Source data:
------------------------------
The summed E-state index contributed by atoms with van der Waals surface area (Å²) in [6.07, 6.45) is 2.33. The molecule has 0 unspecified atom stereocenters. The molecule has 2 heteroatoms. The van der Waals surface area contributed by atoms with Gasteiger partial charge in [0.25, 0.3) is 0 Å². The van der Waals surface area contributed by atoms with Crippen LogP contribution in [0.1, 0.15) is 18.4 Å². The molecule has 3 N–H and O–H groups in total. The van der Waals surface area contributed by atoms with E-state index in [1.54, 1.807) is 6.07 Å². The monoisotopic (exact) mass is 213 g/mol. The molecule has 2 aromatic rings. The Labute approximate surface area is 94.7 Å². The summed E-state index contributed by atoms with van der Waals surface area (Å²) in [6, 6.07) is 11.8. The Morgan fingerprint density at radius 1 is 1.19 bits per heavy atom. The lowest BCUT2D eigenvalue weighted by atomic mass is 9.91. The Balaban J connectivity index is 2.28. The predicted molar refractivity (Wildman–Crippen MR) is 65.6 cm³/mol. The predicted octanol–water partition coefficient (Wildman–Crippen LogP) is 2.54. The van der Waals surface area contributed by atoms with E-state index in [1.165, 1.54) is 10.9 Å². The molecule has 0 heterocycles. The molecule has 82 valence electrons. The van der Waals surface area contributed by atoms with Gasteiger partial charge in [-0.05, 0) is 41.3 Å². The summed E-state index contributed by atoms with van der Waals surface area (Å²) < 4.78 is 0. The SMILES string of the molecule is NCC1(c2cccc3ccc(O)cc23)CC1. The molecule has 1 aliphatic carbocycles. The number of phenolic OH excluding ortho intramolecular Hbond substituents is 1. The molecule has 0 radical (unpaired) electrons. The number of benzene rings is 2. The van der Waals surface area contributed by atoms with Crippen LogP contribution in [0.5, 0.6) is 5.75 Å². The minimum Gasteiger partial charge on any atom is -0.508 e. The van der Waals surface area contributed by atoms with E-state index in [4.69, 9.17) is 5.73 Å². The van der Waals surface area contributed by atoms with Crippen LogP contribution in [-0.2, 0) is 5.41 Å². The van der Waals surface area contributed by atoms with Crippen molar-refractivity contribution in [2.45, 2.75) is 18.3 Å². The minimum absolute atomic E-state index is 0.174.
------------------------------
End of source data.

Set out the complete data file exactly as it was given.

The summed E-state index contributed by atoms with van der Waals surface area (Å²) in [6.07, 6.45) is 2.33. The molecule has 0 unspecified atom stereocenters. The molecule has 2 heteroatoms. The van der Waals surface area contributed by atoms with Gasteiger partial charge in [0.25, 0.3) is 0 Å². The van der Waals surface area contributed by atoms with Crippen LogP contribution in [0.1, 0.15) is 18.4 Å². The molecule has 3 N–H and O–H groups in total. The van der Waals surface area contributed by atoms with E-state index in [1.54, 1.807) is 6.07 Å². The monoisotopic (exact) mass is 213 g/mol. The molecule has 2 aromatic rings. The Labute approximate surface area is 94.7 Å². The summed E-state index contributed by atoms with van der Waals surface area (Å²) in [6, 6.07) is 11.8. The Morgan fingerprint density at radius 1 is 1.19 bits per heavy atom. The lowest BCUT2D eigenvalue weighted by atomic mass is 9.91. The Balaban J connectivity index is 2.28. The predicted molar refractivity (Wildman–Crippen MR) is 65.6 cm³/mol. The predicted octanol–water partition coefficient (Wildman–Crippen LogP) is 2.54. The van der Waals surface area contributed by atoms with E-state index in [1.165, 1.54) is 10.9 Å². The molecule has 0 heterocycles. The molecule has 82 valence electrons. The van der Waals surface area contributed by atoms with Gasteiger partial charge in [-0.05, 0) is 41.3 Å². The summed E-state index contributed by atoms with van der Waals surface area (Å²) < 4.78 is 0. The SMILES string of the molecule is NCC1(c2cccc3ccc(O)cc23)CC1. The molecule has 1 aliphatic carbocycles. The number of phenolic OH excluding ortho intramolecular Hbond substituents is 1. The molecule has 0 radical (unpaired) electrons. The number of benzene rings is 2. The van der Waals surface area contributed by atoms with Crippen LogP contribution in [0.5, 0.6) is 5.75 Å². The minimum Gasteiger partial charge on any atom is -0.508 e. The van der Waals surface area contributed by atoms with E-state index in [4.69, 9.17) is 5.73 Å². The van der Waals surface area contributed by atoms with Crippen LogP contribution in [-0.2, 0) is 5.41 Å². The van der Waals surface area contributed by atoms with Crippen molar-refractivity contribution in [2.45, 2.75) is 18.3 Å². The minimum absolute atomic E-state index is 0.174.